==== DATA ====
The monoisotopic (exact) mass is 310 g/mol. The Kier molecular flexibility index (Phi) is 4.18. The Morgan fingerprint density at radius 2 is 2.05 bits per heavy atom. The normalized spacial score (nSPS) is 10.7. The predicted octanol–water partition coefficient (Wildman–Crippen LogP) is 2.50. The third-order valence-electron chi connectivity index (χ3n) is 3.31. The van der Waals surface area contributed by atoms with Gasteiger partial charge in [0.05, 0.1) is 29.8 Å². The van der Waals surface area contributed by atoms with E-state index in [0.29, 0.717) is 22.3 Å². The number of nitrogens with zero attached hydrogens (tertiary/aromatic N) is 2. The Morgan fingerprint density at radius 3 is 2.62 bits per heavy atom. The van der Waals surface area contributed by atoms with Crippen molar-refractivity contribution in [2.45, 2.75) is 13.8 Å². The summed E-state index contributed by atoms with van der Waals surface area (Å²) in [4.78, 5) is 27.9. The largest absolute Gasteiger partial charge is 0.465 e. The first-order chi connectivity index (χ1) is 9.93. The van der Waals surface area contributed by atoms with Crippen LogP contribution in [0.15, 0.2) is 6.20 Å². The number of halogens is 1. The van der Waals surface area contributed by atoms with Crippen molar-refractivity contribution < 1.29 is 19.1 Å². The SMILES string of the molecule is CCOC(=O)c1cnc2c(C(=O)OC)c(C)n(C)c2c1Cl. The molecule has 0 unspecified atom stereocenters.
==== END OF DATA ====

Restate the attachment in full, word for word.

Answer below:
The monoisotopic (exact) mass is 310 g/mol. The Kier molecular flexibility index (Phi) is 4.18. The Morgan fingerprint density at radius 2 is 2.05 bits per heavy atom. The normalized spacial score (nSPS) is 10.7. The predicted octanol–water partition coefficient (Wildman–Crippen LogP) is 2.50. The third-order valence-electron chi connectivity index (χ3n) is 3.31. The van der Waals surface area contributed by atoms with Gasteiger partial charge in [0.05, 0.1) is 29.8 Å². The van der Waals surface area contributed by atoms with E-state index in [0.29, 0.717) is 22.3 Å². The number of nitrogens with zero attached hydrogens (tertiary/aromatic N) is 2. The Morgan fingerprint density at radius 3 is 2.62 bits per heavy atom. The van der Waals surface area contributed by atoms with Crippen molar-refractivity contribution in [2.45, 2.75) is 13.8 Å². The summed E-state index contributed by atoms with van der Waals surface area (Å²) in [4.78, 5) is 27.9. The largest absolute Gasteiger partial charge is 0.465 e. The first-order chi connectivity index (χ1) is 9.93. The van der Waals surface area contributed by atoms with Crippen LogP contribution in [0.15, 0.2) is 6.20 Å². The number of halogens is 1. The van der Waals surface area contributed by atoms with Crippen molar-refractivity contribution < 1.29 is 19.1 Å². The SMILES string of the molecule is CCOC(=O)c1cnc2c(C(=O)OC)c(C)n(C)c2c1Cl. The molecule has 0 unspecified atom stereocenters.